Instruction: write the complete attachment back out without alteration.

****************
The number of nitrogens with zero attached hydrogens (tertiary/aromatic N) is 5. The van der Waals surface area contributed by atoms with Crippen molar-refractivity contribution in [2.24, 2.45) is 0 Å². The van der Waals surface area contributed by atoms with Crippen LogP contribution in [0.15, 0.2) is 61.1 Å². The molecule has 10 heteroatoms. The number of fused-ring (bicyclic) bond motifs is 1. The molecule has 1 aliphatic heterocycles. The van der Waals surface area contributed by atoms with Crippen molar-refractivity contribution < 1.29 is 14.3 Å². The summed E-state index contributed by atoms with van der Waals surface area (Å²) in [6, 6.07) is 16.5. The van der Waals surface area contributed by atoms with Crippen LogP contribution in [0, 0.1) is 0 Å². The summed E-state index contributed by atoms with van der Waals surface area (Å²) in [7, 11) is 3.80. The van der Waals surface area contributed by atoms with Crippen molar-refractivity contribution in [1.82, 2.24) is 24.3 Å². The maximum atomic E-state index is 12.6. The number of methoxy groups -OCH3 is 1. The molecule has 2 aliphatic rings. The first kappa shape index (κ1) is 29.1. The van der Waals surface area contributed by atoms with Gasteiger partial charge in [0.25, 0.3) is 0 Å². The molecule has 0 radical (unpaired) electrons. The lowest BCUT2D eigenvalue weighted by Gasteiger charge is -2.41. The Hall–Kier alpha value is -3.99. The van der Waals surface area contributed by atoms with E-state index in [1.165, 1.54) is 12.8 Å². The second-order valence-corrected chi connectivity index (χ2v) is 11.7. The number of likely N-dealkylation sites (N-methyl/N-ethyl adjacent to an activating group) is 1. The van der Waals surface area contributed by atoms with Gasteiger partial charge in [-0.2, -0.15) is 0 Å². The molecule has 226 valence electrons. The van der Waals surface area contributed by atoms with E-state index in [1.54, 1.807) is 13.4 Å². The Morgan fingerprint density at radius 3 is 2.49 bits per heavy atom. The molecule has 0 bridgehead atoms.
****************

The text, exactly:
The number of nitrogens with zero attached hydrogens (tertiary/aromatic N) is 5. The van der Waals surface area contributed by atoms with Crippen molar-refractivity contribution in [2.24, 2.45) is 0 Å². The van der Waals surface area contributed by atoms with Crippen LogP contribution in [0.15, 0.2) is 61.1 Å². The molecule has 10 heteroatoms. The number of fused-ring (bicyclic) bond motifs is 1. The molecule has 1 aliphatic heterocycles. The van der Waals surface area contributed by atoms with Crippen molar-refractivity contribution < 1.29 is 14.3 Å². The summed E-state index contributed by atoms with van der Waals surface area (Å²) in [6, 6.07) is 16.5. The van der Waals surface area contributed by atoms with Crippen LogP contribution in [0, 0.1) is 0 Å². The summed E-state index contributed by atoms with van der Waals surface area (Å²) in [7, 11) is 3.80. The van der Waals surface area contributed by atoms with Crippen molar-refractivity contribution in [1.82, 2.24) is 24.3 Å². The maximum atomic E-state index is 12.6. The number of methoxy groups -OCH3 is 1. The molecule has 2 aliphatic rings. The first kappa shape index (κ1) is 29.1. The van der Waals surface area contributed by atoms with Gasteiger partial charge in [0.25, 0.3) is 0 Å². The molecule has 0 radical (unpaired) electrons. The lowest BCUT2D eigenvalue weighted by Gasteiger charge is -2.41. The Hall–Kier alpha value is -3.99. The van der Waals surface area contributed by atoms with E-state index in [1.165, 1.54) is 12.8 Å². The second-order valence-corrected chi connectivity index (χ2v) is 11.7. The number of likely N-dealkylation sites (N-methyl/N-ethyl adjacent to an activating group) is 1. The van der Waals surface area contributed by atoms with Gasteiger partial charge in [-0.2, -0.15) is 0 Å². The molecule has 226 valence electrons. The van der Waals surface area contributed by atoms with E-state index in [1.54, 1.807) is 13.4 Å². The Morgan fingerprint density at radius 3 is 2.49 bits per heavy atom. The molecule has 0 bridgehead atoms.